Other tricks for high-humidity situations:
Physical or chemical moisture absorbers:
A friend with leaky car windows kept a bag of cat litter in her car to help de-fog the windows in our rainy season.
(Clean, unused, bentonite clay cat litter without perfumes and dyes. Pond, well, and oil-drilling companies also use a rougher grade of bentonite clay for their processes if cat litter squicks you out.)
Rock salt will also absorb some humidity, though it's more corrosive to store. There are chemical dehumidifiers that absorb even more.
When the clay or salt is too moist to be useful any more, you can dry it again in a kitchen oven or solar oven to drive off the moisture and re-use it. (Don't try this with chemical dehumidifiers unless they come with instructions to do so.)
A bag or tray of cat-litter in the air intake, to absorb moisture from incoming air before it is heated, could be enough to get good results from any common dehydrator design.

Air movement helps - if the same air remains over wet food and doesn't move, it will get saturated with moisture and no more water will evaporate. But if the air is already saturated, the same thing happens. Changing the temperature of the air helps adjust the saturation, but air movement will generally make a bigger difference than temperature once it's working at all. Most of the successful designs include a lot of air movement. At your working temperatures, expect the hot air to continue moving upward even while collecting moisture from the food. Consider a bigger solar chimney to accelerate air movement - this might help protect food from burning by letting you keep the temps a little lower while removing moisture faster.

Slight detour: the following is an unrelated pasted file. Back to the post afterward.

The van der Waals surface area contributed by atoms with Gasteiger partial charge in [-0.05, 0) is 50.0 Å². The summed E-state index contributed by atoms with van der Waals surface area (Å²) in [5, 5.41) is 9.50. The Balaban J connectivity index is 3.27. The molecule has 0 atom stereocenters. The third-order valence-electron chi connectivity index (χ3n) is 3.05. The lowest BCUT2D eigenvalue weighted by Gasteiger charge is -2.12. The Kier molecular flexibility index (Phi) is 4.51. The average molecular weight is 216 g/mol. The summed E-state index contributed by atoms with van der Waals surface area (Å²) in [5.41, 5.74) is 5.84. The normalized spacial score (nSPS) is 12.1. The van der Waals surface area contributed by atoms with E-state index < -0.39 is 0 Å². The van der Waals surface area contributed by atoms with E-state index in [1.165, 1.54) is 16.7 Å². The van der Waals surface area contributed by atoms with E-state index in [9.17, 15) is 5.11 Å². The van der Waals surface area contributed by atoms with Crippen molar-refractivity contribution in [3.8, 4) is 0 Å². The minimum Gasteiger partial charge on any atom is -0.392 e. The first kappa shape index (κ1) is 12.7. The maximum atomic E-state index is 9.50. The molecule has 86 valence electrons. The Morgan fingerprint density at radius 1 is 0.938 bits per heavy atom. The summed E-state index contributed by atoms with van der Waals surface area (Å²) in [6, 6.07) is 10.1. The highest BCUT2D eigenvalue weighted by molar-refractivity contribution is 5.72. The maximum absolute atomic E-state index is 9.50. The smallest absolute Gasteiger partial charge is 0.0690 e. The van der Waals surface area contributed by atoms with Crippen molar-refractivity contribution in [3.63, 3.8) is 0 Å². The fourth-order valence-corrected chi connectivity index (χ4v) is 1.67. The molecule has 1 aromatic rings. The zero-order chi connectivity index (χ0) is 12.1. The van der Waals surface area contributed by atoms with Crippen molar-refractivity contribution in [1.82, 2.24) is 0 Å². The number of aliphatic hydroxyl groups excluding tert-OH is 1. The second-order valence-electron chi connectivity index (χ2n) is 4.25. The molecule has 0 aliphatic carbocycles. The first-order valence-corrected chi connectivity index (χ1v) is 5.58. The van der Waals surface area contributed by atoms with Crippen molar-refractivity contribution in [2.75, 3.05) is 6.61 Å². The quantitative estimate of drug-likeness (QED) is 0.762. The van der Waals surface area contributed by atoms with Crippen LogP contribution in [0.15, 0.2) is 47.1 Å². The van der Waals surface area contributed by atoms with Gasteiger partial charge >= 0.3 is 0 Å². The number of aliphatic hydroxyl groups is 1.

Freeze-dried air - if you have a way to cool the air, so it can't hold as much moisture, then warm it back up, you can get the same de-humidifying effect at lower temperatures. Some foods will readily dehydrate in the freezer; if you can seal them well enough to avoid off flavors, you might get better results in the freezer than outdoors. An indoor dehydrator that takes advantage of air-conditioned air could also be an asset - maybe consider putting your dehydrator next to the air outlet vents from your house, if you use AC. (If you dehydrate indoors your AC would have to work harder, just like it does when you cook or make sauces indoors. But it could still be a tactic worth considering if the food is delicious enough to justify indoor cooking.)